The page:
Frequently Asked Questions



Spinal anatomyWhat is the general anatomy of spinal cord?

The spinal cord is a bundle of nerves which carries messages between your brain and limbs and also to/from your internal organs.  The spinal cord travels inside a bony tunnel formed by your vertebrae (back bones).  The spinal cord has nerves coming off it at every level in your neck/back.  The nerves supply muscles and sensation.  The vertebrae are divided into regions - cervical (neck), thoracic (upper back/chest), lumbar (lower back), sacral and coccygeal (tail bone).  The cervical nerves supply your arms, the thoracic nerves supply your chest, abdomen and back, the lumbar nerves supply your legs, and the sacral nerves supply bladder, bowel, and sexual function.

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Will I be able to have sex again?

Most definitely.............yes!  It may be different to how it was before but it certainly is possible. In fact some people say that their sexual relationship has improved since their spinal cord injury because it has encouraged them to focus on sexual intimacy rather than just sex.

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I have little or no sensation in my genital area, how can I enjoy sex?
My partner has a spinal cord injury how can I make sex enjoyable for both of us?

Through experience and exploration, most of us with SCI learn that we can still please a partner. We sometimes also learn that our own ability to receive sexual pleasure is diminished, leading us to accept--by default--the old adage that "It's better to give than to receive." This may be at least partially true for some of us--but the possibility and benefits of receiving sexual pleasure still need to be pursued. Reciprocal sexual pleasure is seldom impossible.

About half of spinal cord injury survivors can experience orgasm and this ability is not strongly related to the level or completeness of injury. Some of us, for that matter, find sex even better than before injury. Which of us will be so fortunate? There is growing evidence that sexual knowledge, sexual self-esteem, and time since injury are related to the ability to experience sexual pleasure and orgasm. It seems that knowledge is power, power fuels self-esteem, and self-esteem opens the door to sexual pleasure.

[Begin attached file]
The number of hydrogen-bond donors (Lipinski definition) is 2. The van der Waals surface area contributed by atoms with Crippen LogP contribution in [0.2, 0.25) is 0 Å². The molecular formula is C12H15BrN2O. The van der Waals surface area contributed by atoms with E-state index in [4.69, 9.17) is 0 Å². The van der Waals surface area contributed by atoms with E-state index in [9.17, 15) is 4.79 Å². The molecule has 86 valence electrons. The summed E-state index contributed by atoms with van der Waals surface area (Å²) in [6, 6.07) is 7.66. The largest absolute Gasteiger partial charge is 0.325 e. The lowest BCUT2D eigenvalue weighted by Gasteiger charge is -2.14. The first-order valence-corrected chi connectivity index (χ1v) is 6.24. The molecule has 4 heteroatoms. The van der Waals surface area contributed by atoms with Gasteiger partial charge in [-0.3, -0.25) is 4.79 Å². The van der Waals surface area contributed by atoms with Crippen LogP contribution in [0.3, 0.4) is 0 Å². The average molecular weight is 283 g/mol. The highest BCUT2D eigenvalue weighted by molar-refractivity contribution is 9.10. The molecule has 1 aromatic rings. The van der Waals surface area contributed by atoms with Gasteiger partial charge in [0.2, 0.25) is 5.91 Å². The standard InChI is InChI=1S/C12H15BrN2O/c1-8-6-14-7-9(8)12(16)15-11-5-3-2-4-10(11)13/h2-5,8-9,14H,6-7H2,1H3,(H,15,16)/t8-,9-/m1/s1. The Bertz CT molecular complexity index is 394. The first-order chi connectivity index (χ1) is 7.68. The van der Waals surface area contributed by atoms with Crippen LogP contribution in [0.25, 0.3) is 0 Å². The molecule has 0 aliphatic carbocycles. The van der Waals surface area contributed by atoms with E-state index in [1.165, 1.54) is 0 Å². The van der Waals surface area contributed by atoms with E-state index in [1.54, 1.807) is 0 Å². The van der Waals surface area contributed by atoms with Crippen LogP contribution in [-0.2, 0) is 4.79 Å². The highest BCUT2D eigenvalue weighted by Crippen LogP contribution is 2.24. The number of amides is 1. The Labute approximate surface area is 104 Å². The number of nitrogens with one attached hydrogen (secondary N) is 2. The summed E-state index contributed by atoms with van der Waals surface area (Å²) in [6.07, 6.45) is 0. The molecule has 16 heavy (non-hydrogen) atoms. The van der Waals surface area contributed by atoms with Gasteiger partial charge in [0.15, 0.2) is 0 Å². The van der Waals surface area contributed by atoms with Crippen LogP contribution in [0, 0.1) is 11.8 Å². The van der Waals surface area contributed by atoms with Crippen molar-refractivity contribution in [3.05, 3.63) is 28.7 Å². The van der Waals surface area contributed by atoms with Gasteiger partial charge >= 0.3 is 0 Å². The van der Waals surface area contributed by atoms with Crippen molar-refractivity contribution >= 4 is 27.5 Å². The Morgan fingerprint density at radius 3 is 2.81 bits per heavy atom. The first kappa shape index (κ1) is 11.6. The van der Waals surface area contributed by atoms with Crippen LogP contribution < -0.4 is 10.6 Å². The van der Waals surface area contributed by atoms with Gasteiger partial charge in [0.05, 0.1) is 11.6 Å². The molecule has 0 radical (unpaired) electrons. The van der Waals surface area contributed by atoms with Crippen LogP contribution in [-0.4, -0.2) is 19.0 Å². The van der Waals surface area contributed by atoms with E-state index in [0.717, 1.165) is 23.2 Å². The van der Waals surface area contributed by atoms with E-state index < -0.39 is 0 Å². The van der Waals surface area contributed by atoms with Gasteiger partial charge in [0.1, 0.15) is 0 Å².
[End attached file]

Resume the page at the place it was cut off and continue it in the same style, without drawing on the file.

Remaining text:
With this model in mind, where do we start? It's important to learn as much about sexual function and response as possible. Psychologically, how we think and feel affects our level of desire. Physiologically, sexual arousal is associated with faster breathing and heart rate, and increased blood flow, muscle tension and sensation in erogenous zones like the lips, ears, neck and breasts. These are the outward indicators of sexual pleasure.

We can learn to focus on pleasurable feelings, let our breath flow freely and stimulate our bodies in any way that feels good. Groan, moan, suck, bite, pull or do whatever else you feel like doing. Orgasmic sex requires tuning into our sensations--in the moment--and forgetting about quad bellies, atrophy, catheters and making embarrassing sounds. It means not worrying about performing up to some imagined standard. And it means forgetting what we learned in the past about what is and isn't pleasurable.

What's right is what works now. At one time, gentle licking of the ear may be an irritation. At another, it may send us into ecstasy. When we are in tune with our bodies and open to pleasure we may find it in the strangest places.

.... and Receive

Sure, you might be saying, but what about the lost sensation in my penis or clitoris, vulva or vagina? Many of us still enjoy genital stimulation with little or no sensation, and many others choose to leave it out of sex play. In our research at Rutgers, three women with complete spinal cord injuries and no feeling in their genitals nevertheless experienced orgasm with genital stimulation. Others, in a study at Kessler Institute for Rehabilitation, could achieve orgasm with a vibrator. For yet others, stimulation of only non-genital areas works well.